Home users: a public health problem?

Marcus Ranum

CounterPoint I'm sure that many of the things Bruce points out about computers at some point or another applied to automobiles or any other technologically interesting and complex device. There was a time, in the early days of the automobile, when any idiot could go 75 miles per hour with no requirement for training, safety equipment or sobriety. As Bruce says, eventually that kind of thing becomes a public health issue and then society begins to enforce constraints. Question is, do society's constraints make a difference, or does time cure these ills?

When I was growing up, there was just one kid in my entire high school who had a computer. Today, it seems every kid 8 and older is a Windows sysadmin. And some of them are better at it than you might expect. That's because they grew up doing it, and the human brain appears to be able to integrate amazingly complex tasks as "normal" as long as we're introduced to them early enough. Bruce, I think the problem is not with all the home users--I think it's with the adult home users.

I see the generational distinction most clearly with my parents. My father still writes using an old Underwood typewriter. My mom has adopted a computer, but she's exactly the kind of user you're worried about--she clicks "OK" on anything, and seems to be trying to collect spyware. Thinking about it, most of the generation before mine is pretty uncomfortable with computers, and I was one of the early experimental kids who grew up networking on the ARPANET and BITNET. Does that have something to do with the fact that I have always had a good grasp of the concepts of transitive trust and distributed systems? I think it does; I think the analytic parts of our brains, if given a task early on, are able to make sense out of all kinds of insanely complicated things.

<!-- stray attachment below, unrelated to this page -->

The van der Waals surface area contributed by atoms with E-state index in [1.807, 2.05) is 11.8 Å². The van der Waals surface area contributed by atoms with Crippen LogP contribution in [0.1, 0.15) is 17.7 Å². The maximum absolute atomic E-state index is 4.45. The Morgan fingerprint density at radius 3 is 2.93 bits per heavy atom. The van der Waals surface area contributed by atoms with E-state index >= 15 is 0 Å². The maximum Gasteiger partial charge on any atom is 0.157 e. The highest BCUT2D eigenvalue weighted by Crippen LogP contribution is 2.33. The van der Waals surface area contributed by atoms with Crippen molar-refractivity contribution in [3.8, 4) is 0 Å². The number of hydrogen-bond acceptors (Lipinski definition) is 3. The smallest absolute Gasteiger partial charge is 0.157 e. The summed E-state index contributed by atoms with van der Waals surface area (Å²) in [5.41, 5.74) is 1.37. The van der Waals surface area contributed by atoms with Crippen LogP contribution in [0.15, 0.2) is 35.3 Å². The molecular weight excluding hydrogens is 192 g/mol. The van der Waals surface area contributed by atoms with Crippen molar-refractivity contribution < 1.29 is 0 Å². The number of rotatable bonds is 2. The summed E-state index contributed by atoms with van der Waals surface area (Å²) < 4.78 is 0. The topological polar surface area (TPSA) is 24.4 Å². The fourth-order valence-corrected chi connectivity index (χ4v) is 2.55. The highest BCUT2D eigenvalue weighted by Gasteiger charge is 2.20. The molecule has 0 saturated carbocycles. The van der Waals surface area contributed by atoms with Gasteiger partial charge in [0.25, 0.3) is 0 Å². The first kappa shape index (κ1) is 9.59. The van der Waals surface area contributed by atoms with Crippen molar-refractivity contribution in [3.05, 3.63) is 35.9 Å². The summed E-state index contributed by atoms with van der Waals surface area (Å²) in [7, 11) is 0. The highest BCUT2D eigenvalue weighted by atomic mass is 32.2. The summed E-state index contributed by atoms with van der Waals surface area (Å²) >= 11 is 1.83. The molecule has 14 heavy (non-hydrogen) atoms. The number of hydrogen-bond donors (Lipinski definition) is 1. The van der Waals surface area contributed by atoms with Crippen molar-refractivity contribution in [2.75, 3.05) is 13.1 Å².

"Educate the user" is an old mantra in security, and its uselessness is one place where Bruce and I agree. I think, though, that building simpler systems is not the answer. The answer is to let the current user population die off! It's going to happen, anyhow.

Forcing ISPs to support home users, or re-engineering computers to be simple enough for us old coots to understand, completely misses the point. At the point where enough customers want simple-to-use Internet terminals, a market will develop. Arguably, it already has--witness the evolution of handheld PDAs and centralized "no spam" managed free email services. The complexity of the Internet and software administration is getting absorbed into the IT infrastructure of Google, Yahoo and MySpace.

I'm not demanding that Detroit make cars that are simple enough for me to repair; I choose to buy vehicles that are usually reliable, and I outsource the repair work to the mechanic up the street. Perhaps what we're doing is shifting complexity around in our lives: I never learned how to fix a transmission, but I can still scratch-bake a firewall with a custom filtering reverse Web proxy in a weekend. I've seen home users who can't manage a Windows XP upgrade, but who can successfully instrument-land a jet fighter.

Bruce, when you and I are old coots sitting on the porch, you'll be amazed to see the current generation of kids nimbly navigating their way through software and system configurations that completely blow our minds. Relax; it's just what progress looks like from our side of the hill. Will the future be more secure? It'll be just as insecure as it possibly can, while still continuing to function. Just like it is today.

Send comments on this column to feedback@infosecuritymag.com.

Coming in November:
Cyberwarfare: myth or reality?

This was last published in September 2007